“From December until March ’18, the car was at Brian’s, then it came to me and I started on it in December ’18,” shared Arndt, who was busy supporting his fabulous wife, Krista Arndt, during the 2018 NMRA racing season as she ran her own Mustang in Richmond Gear Factory Stock. “I did the initial primary assembly and put everything together just so we could take it all apart again and get it painted.”
Arndt’s friend and trusted crew man, Joey Finan, did the pre-paint body work and prep at Arndt’s home garage before taking it to his step-father’s, where the home-hobbyist has his own paint booth, for the final spray.
Beneath the all-new surface of Mitchell’s Mustang and within its updated frame rails sits a piece of history: the same 390 ci engine and transmission combination that the partners have been successfully campaigning for years is still in play.
Engine builder Mike Curcio of Mike Curcio Race Products freshened the bullet, updated its high port heads, and made some other changes in collaboration with Arndt. Next, a new Bullet camshaft that should help add a few more horses to the herd was added, while a dry sump oil system was incorporated as well. Arndt’s longtime supercharger supporter, ProCharger, is still on board and power will be managed by Arndt’s trusted BigStuff3 engine management system.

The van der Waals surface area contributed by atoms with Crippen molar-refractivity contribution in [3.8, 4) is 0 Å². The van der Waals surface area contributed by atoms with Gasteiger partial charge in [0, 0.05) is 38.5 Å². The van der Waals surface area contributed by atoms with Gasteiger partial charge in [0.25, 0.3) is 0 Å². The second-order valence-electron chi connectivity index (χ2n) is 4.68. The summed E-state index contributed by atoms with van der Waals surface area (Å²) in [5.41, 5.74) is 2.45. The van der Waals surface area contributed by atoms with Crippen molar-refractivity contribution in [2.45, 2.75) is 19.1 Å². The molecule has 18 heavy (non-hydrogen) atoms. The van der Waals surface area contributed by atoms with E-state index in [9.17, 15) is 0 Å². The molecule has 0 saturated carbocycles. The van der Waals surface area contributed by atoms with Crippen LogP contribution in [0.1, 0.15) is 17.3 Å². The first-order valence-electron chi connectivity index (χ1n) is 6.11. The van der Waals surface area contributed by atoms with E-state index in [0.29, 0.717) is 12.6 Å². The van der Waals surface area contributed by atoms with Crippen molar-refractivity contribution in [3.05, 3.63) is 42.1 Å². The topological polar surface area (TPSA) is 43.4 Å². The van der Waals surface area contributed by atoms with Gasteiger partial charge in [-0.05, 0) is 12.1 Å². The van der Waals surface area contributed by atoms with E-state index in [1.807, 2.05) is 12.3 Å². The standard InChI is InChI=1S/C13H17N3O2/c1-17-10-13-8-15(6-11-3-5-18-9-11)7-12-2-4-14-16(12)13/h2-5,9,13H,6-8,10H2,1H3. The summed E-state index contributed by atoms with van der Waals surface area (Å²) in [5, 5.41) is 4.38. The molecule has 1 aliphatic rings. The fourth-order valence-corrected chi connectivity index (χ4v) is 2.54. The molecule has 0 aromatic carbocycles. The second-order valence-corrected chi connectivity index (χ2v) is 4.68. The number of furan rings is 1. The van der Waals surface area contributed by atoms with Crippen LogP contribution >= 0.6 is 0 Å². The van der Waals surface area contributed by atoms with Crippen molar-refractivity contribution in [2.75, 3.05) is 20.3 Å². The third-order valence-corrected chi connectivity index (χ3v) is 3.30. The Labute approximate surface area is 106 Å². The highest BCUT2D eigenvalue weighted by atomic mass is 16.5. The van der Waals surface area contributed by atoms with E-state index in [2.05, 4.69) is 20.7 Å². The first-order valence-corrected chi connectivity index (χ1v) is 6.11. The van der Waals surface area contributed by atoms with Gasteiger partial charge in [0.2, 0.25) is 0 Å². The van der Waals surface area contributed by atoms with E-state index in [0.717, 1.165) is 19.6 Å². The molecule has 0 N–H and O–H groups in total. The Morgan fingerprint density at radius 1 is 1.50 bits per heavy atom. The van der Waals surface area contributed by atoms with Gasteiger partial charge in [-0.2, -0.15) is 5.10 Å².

The transmission program hasn’t been entirely decided upon just yet, though, so the guys will be running their previous transmission and converter combination as they work out the new car kinks and find what it likes best.
Working together instead of racing against one another, the men also upgraded the rear shocks to a set of swanky Menscer Motorsports units while the fronts have been changed out in favor of Santhuff struts. A successful relationship with The Brake Man brakes has also been continued, as TBM has a history of helping Arndt with his orange car, and the stoppers are shrouded by a set of quintessential Weld Racing wheels.